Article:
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Re: Deferred Compensation Plan - "Ideal" Strategy?

Post by milktoast »

I use a NQDC plan on >70% of my salary and bonus. Honestly, I think in-service withdrawal is a poor idea.

NQDC is a tax arbitrage play. Marginal rate now vs marginal rate in the future. If the future is while you are still working at same company, why has your pay gone down?

In my case, I'm opting for maximum duration after retirement. Because that more or less minimizes my marginal rate. Right now I haven't yet filled the 12% bracket from my plan of payments over 15 years from 56-70. And I'm deferring at 40% marginal. So my potential gain is ~25%.

To reduce risk, I'm putting all my bonds in NQDC. That reduces the expected value of the account (reducing my portfolio loss if company dies) and it will pay out prior to my 401k which is still mostly stocks. I'll pivot 401k to bonds to maintain balance as NQDC pays down.
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FiveK
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Re: Deferred Compensation Plan - "Ideal" Strategy?

Post by FiveK »

nyseeker wrote: Thu Sep 09, 2021 5:51 pm...setting a limited deferral horizon (I have set it to five years) allows for tax-free growth, which at least defrays the tax hit that is more elevated since it occurs when working.
Depending on how much higher the marginal rate on deferred withdrawals is, the after-tax result can be worse than simply making taxable investments instead of deferring in the first place.

The result can also be better, depending on specifics....
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nyseeker
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Re: Deferred Compensation Plan - "Ideal" Strategy?

Post by nyseeker »

milktoast wrote: Thu Sep 09, 2021 6:00 pm I use a NQDC plan on >70% of my salary and bonus. Honestly, I think in-service withdrawal is a poor idea.

NQDC is a tax arbitrage play. Marginal rate now vs marginal rate in the future. If the future is while you are still working at same company, why has your pay gone down?

In my case, I'm opting for maximum duration after retirement. Because that more or less minimizes my marginal rate. Right now I haven't yet filled the 12% bracket from my plan of payments over 15 years from 56-70. And I'm deferring at 40% marginal. So my potential gain is ~25%.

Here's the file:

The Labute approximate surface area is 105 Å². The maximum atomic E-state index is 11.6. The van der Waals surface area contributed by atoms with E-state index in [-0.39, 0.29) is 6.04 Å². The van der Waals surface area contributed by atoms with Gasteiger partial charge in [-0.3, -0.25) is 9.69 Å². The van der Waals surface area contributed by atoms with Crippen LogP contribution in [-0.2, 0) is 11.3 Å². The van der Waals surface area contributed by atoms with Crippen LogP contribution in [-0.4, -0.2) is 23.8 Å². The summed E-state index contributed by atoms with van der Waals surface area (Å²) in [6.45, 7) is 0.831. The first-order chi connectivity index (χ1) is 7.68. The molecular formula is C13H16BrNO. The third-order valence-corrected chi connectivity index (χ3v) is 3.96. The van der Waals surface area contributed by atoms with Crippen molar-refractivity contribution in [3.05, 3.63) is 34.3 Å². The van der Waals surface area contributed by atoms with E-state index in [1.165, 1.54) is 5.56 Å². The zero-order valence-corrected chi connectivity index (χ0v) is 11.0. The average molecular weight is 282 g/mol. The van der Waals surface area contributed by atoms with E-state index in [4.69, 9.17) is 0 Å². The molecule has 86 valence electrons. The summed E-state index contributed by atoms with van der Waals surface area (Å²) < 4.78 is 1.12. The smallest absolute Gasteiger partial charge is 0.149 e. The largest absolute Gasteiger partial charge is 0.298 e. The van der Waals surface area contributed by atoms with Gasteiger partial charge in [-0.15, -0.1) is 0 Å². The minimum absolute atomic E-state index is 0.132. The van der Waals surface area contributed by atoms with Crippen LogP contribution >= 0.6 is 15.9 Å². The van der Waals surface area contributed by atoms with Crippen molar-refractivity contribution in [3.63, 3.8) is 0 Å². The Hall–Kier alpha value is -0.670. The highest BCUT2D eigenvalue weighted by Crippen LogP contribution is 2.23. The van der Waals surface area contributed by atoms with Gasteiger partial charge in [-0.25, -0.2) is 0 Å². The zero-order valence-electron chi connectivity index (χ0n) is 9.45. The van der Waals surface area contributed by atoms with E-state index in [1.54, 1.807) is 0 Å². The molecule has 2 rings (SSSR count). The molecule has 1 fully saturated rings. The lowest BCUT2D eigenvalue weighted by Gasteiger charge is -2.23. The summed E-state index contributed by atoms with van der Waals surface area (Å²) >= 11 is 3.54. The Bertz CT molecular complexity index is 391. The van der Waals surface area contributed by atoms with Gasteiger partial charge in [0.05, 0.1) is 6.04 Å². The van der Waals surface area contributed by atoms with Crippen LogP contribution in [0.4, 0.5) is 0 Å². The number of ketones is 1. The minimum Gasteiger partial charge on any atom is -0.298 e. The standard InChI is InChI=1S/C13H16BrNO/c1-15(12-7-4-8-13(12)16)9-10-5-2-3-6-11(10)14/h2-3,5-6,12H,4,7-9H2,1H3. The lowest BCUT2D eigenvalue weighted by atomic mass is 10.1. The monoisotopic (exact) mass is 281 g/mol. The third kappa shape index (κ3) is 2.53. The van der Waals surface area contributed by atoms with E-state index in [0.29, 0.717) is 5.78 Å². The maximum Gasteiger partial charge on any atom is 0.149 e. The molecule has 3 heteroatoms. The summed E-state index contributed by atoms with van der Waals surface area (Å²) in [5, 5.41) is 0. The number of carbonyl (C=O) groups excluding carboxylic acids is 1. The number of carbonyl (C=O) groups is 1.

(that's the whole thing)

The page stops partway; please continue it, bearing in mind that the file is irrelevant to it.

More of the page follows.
To reduce risk, I'm putting all my bonds in NQDC. That reduces the expected value of the account (reducing my portfolio loss if company dies) and it will pay out prior to my 401k which is still mostly stocks. I'll pivot 401k to bonds to maintain balance as NQDC pays down.
Thanks for your input.

I think your % deferral strategy is similar to mine - I try to defer to reduce my current paychecks to more or less zero. Note that, in my case, stock awards do constitute a substantial portion of my annual compensation and, of course, is not subject to deferral.

Agreed re: tax arbitrage. I wasn't expecting the tax rate to go down while I'm working. It does fluctuate depending on stock rewards, etc., but the marginal rate is probably steady. I was trying to balance between potential risk and not optimizing from a tax arbitrage perspective.

The focus on bonds in the NQDC is a great idea, I think. I hadn't thought of this - thanks. This, as you indicate, reduces the expected value of the account and concomitant risk. I will look into this option in a bit more detail.

You have given me some good insights to chew on - I appreciate it.
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nyseeker
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Re: Deferred Compensation Plan - "Ideal" Strategy?

Post by nyseeker »

FiveK wrote: Thu Sep 09, 2021 6:32 pm
nyseeker wrote: Thu Sep 09, 2021 5:51 pm...setting a limited deferral horizon (I have set it to five years) allows for tax-free growth, which at least defrays the tax hit that is more elevated since it occurs when working.
Depending on how much higher the marginal rate on deferred withdrawals is, the after-tax result can be worse than simply making taxable investments instead of deferring in the first place.

The result can also be better, depending on specifics....
Thank you. You are correct. In my case, the marginal tax rates tend to be stable Y-o-Y though some fluctuations do occur due to changes in stock compensation numbers for myriad reasons. So, the net is that I expect the five-year window to be a win even accounting for taxes.

The idea suggested by milktoast earlier in the thread re: using the NQDC for the bond portion of the portfolio does make a ton of sense. I may look into this.
DVMResident
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Re: Deferred Compensation Plan - "Ideal" Strategy?